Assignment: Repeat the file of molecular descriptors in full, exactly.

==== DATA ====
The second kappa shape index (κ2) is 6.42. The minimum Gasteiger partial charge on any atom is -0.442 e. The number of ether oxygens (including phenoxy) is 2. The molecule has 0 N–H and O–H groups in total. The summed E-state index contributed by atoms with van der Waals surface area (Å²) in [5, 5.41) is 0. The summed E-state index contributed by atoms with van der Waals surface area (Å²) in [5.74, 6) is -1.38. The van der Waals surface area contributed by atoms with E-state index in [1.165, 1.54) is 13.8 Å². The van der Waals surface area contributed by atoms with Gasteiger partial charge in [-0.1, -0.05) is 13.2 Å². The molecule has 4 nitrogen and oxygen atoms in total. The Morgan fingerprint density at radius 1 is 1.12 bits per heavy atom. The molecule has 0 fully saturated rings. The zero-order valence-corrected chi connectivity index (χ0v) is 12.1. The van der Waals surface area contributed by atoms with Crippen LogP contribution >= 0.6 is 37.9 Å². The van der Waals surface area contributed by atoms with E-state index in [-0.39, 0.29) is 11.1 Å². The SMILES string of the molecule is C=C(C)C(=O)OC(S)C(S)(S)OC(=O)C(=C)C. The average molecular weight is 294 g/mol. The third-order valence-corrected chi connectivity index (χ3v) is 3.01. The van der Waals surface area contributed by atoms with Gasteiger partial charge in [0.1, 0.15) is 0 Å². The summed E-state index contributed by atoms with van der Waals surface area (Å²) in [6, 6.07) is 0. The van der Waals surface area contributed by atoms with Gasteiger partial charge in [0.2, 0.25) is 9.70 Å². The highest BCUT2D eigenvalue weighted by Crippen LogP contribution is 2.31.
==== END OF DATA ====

The second kappa shape index (κ2) is 6.42. The minimum Gasteiger partial charge on any atom is -0.442 e. The number of ether oxygens (including phenoxy) is 2. The molecule has 0 N–H and O–H groups in total. The summed E-state index contributed by atoms with van der Waals surface area (Å²) in [5, 5.41) is 0. The summed E-state index contributed by atoms with van der Waals surface area (Å²) in [5.74, 6) is -1.38. The van der Waals surface area contributed by atoms with E-state index in [1.165, 1.54) is 13.8 Å². The van der Waals surface area contributed by atoms with Gasteiger partial charge in [-0.1, -0.05) is 13.2 Å². The molecule has 4 nitrogen and oxygen atoms in total. The Morgan fingerprint density at radius 1 is 1.12 bits per heavy atom. The molecule has 0 fully saturated rings. The zero-order valence-corrected chi connectivity index (χ0v) is 12.1. The van der Waals surface area contributed by atoms with Crippen LogP contribution >= 0.6 is 37.9 Å². The van der Waals surface area contributed by atoms with E-state index in [-0.39, 0.29) is 11.1 Å². The SMILES string of the molecule is C=C(C)C(=O)OC(S)C(S)(S)OC(=O)C(=C)C. The average molecular weight is 294 g/mol. The third-order valence-corrected chi connectivity index (χ3v) is 3.01. The van der Waals surface area contributed by atoms with Gasteiger partial charge in [0.1, 0.15) is 0 Å². The summed E-state index contributed by atoms with van der Waals surface area (Å²) in [6, 6.07) is 0. The van der Waals surface area contributed by atoms with Gasteiger partial charge in [0.2, 0.25) is 9.70 Å². The highest BCUT2D eigenvalue weighted by Crippen LogP contribution is 2.31.